What are the Classification Metrics in AI?
If you are not sure of justifying whether or not, it can be regarded as something similar to the fact that you wish to get something, but you are not aware of what it is. In this post, we aim covering multiple classification metrics.
Classification Metrics in Artificial Intelligence
Introduction to Confusion Matrix
Confusion Matrix is required to be mentioned while introducing classification metrics. TP True Positive, TN True Negative, FP False Positive, and FN False Negative serves to be some of the basic elements.
True positive: The assumed result turns out to be positive, while the same has been labeled as positive.
True Negative: The assumed result turns out to be negative, while the same has been labeled as negative. It also goes by the name as Type II Error.
False Positive: The assumed result turns out to be positive, while the same has been labeled as negative. It is also known to go by the name as Type I Error.
True Negative: The assumed result turns out to be negative, while the same has been labeled as positive.
On the basis of the given four elements, you can extend the same to multiple calculations like specificity, recall, and precision.
Easy to Understand or Straightforward (Accuracy)
Accuracy turns out to be one of the easiest measurements. It is simply known to analyze the total number of correct classifications out of the total count. When the classification problem happens to be balance, you can make use of the accuracy metric to serve as one of the major measurement metrics.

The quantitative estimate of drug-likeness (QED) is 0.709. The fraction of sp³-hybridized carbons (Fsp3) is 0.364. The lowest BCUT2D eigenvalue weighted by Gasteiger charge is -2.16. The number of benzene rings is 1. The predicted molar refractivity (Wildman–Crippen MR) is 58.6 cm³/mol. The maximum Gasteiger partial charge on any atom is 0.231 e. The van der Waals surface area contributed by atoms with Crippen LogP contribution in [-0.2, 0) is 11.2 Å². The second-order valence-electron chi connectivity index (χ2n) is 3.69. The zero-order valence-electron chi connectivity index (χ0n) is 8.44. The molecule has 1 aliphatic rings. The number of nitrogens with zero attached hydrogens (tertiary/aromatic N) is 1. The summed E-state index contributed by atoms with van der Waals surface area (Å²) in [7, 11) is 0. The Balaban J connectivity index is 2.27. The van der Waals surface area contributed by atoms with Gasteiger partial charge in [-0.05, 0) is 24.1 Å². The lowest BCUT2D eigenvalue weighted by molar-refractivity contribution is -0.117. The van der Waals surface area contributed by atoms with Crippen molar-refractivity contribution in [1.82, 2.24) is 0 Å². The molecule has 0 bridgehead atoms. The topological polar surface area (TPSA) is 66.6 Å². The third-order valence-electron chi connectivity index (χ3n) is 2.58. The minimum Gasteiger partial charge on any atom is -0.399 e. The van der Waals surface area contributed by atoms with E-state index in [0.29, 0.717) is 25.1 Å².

The Choice Dilemma (Recall & Precision)
While accuracy serves to be straightforward as well as easy to interpret, it might not always serve to be a great metric. For instance, you would want to classify in some rare cases, like whether an individual is a CEO or a billionaire. In rare cases, it is increasingly easier to achieve 99.9 percent accuracy.
Balance Dilemma (F1)
F1 is introduced in case the classification problem request for high recall and precision while accuracy is not regarded as good for measurement. From the given formula, you can observe that F1 is known to include both recall and precision result:
F1 = (2X Precision X Recall) / (Precision + Recall)
F1 can be utilized if you would want to balance recall and precision while the overall distribution is extremely uneven.
ROC (Receiver Operator Characteristic)
It is yet another metric that is utilized for representing the classification result. Unlike recall and precision, ROC includes false which implies the number of record that classifies to be negative and it is deemed to be correct. The metrics has been designed for the binary classifier. If the business problem serves to be a multi-class problem, you can look forward to converting the same to multiple problems of binary classification during the measurement.